Leadership with heart, mind, and soul

I moved. The church didn't.

Added on by Sam Davidson.

A quick note to my regular readers: expect some long posts from me now and then. My bread and butter will still be shorter riffs, but sometimes, I find I have more to say. Thanks for reading. On to the show.

It’s been a while since I wrote for a spell about the church, my relationship to it, and what it all means for me. But, as I notice headlines of debates and votes, gay marriage and other issues, I finally realize how my life as an entrepreneur makes being a part of church unrealistic. 

The church has failed to innovate. And I find that spiritually depressing.

Go ahead and debate whether your ministers can perform weddings in states that recognize marriage between same-sex couples. Go ahead and debate if women can preach, for God’s sake. Go ahead and debate about abortion, welfare, immigration, and social policy.

And while you debate and vote, just know that the world has already had this debate and moved on.

The world is moving. You are standing still, afraid and confused. The world turns and you’re missing out. 

I have no patience for organizations (religious or not) that stand still when truth and evidence is staring them in the face, beckoning them to get along. I have no tolerance or time for groups that stand still when the house is on fire and it’s time to get out. 

I don’t go to church anymore not because I don’t connect with God or I don’t need community or I don’t care about my or my family’s spiritual development. I don’t go to church anymore because your sermons and your polity are stuck in the past during a time when innovation wins, builds community, and makes a difference. Going to church would be stunting my individual and spiritual growth. And I’m pretty sure this is the opposite of what the Spirit wants.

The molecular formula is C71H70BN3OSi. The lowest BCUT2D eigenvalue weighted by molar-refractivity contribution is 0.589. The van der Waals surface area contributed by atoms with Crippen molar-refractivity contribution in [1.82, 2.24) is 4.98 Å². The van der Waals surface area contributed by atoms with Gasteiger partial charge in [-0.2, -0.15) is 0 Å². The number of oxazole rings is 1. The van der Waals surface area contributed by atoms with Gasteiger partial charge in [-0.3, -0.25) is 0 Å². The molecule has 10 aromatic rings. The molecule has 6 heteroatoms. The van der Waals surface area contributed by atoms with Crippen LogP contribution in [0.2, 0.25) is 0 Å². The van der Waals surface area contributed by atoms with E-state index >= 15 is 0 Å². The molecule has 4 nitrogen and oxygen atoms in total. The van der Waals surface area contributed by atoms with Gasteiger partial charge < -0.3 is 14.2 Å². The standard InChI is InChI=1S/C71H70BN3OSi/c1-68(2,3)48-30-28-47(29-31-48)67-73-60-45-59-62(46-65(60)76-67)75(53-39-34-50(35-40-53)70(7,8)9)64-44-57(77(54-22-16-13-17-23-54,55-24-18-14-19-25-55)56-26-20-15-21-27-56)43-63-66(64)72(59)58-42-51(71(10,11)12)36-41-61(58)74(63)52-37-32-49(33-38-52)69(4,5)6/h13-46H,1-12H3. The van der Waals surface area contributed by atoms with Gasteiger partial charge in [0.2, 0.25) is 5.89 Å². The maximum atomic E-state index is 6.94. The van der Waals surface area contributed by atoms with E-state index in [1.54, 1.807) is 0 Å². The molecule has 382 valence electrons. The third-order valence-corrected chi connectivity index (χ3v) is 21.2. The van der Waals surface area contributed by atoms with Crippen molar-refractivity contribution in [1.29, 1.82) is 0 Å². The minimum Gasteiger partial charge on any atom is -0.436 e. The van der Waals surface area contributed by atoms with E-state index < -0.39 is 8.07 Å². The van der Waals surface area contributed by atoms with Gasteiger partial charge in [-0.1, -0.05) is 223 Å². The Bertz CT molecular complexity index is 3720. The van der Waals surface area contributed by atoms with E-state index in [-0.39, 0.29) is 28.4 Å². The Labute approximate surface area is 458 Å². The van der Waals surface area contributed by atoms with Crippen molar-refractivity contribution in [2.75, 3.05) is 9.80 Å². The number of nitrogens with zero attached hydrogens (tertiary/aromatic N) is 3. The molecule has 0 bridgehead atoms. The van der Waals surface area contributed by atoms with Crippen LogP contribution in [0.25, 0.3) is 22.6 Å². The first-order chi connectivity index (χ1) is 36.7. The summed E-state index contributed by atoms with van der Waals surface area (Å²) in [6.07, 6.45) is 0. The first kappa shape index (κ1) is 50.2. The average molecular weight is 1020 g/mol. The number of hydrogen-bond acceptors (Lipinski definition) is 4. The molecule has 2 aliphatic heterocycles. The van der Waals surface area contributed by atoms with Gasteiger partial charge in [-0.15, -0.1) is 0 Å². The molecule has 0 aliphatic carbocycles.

What I find unbelievable is the belief you have about love, the way you define who can experience it, who can commit to it, and who can share it. What I find unbelievable are many beliefs you have that contradict science, progress, and reality.

As an entrepreneur, I’m not looking for a capitalistic, business-like experience for my faith. But I am looking for something that’s eager to move where the Spirit and the world are going. I’m looking for a place that understands the needs of the market rather than passing off its own needs as those of the market. I’m looking for a place that isn’t afraid to invest in excellence and meaning. I’m looking for a place that is willing to take a risk on itself. 

I see no risk in today’s church. In fact, church might be the one risk-less place that remains in today’s postmodern world. And a church without an ethic of risk is nothing more than a country club. 

So my challenge to the church to appeal to me and others: take some risks. Lead - don’t merely react to - the debate. Welcome the outsider, dream scary dreams, and be willing to pivot, for God’s sake.

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